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Lion Information

Pair of male lions

Quick Lion Facts

Family: Felidae (Cats)
Scientific name: Panthera leo
Average shoulder height: Males - 1.2 m;
Females - 90 cm.
Weight: Males - 190 kg; Females - 130 kg.
Gestation period: 110 days
Life expectancy: 13 -15 yrs

Lion cub with spots on underparts
  Lion cub, showing faint spots on the lower parts

The lion, tawny to sandy brown in colour, is the largest of the African carnivores. Cubs are faintly spotted on the lower parts; some adults retain traces of the spots. Adult males have manes that vary in colour from tawny to black. This, together with their larger size, distinguishes them from females.

Lions live a lazy lifestyle, typically active for only two to four hours in every 24. They are most active at night and rest during the day. A lion pride consists of a group of two to 12 closely related adult females with their young, attended by one to six adult males. If there is more than one male they are often, but not always, close relatives, often brothers.

Only pride males have access to the pride females. Males take over prides by driving out the current males in savage and sometimes fatal fights, and are in turn displaced by new challengers after one to 10 years. The new males expel any young males from the pride and try to kill all the cubs to bring the females quickly back into breeding condition and so ensure offspring will have their genes.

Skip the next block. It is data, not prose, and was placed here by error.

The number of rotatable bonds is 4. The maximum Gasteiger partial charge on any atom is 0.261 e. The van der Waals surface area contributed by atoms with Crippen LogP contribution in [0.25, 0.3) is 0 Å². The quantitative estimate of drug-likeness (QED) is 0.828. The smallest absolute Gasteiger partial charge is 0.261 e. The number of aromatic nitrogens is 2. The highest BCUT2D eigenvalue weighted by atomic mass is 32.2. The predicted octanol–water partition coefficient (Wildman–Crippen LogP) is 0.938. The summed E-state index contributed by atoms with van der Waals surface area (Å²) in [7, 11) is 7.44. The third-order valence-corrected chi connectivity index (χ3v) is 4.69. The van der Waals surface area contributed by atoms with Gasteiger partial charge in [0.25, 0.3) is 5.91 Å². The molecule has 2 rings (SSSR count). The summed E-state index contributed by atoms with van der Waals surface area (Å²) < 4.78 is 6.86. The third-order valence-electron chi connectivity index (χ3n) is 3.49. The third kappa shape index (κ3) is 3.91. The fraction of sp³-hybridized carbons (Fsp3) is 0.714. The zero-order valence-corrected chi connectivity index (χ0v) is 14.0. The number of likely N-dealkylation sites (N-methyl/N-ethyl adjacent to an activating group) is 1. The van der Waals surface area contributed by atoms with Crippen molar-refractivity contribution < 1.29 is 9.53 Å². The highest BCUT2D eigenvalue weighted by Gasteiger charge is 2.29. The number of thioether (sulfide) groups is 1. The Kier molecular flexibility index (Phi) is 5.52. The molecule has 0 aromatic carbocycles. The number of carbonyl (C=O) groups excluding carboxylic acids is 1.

After a take-over females come into heat and mate but, amazingly, do not bear cubs until the new males have established their status against possible challengers.

Females give birth to litters of up to six cubs (usually one to four). Weaning starts at 10 weeks, and is completed by six months. Lions mate about four times an hour over two to three days! Pride males do not compete for available females as these females will mate with all of a pride's males in turn as each loses interest in her. Pride females suckle one another's cubs, with no bias towards their own.

Lions differ from other cats by regularly hunting in groups. When hunting small prey, each lion pursues its own animal; with larger and more dangerous prey co-operation is needed to split a herd or pull down and kill one animal.

Most of the hunting is done by the females. When in a pride, the males take what food they want from the females. Cubs get what the adults leave, and in times of food shortage, starvation is their major cause of death.

Medium and large prey, including impala, wildebeest, zebra and gemsbok. Will also take larger species such as buffalo, giraffe, hippo and young elephants. Lions will also eats birds, reptiles, fish, and even insects, also smaller mammals down to the size of mice.

To hear the roar of lions at night is an experience to be savoured - provided you're safely in your tent or bungalow. Typically a lion's roar will start with a series of low grunts, building to a reverberating crescendo before trailing off again. Lions also grunt, cough and snarl.

For additional information about lions, see Lion Facts and Lions Mating.

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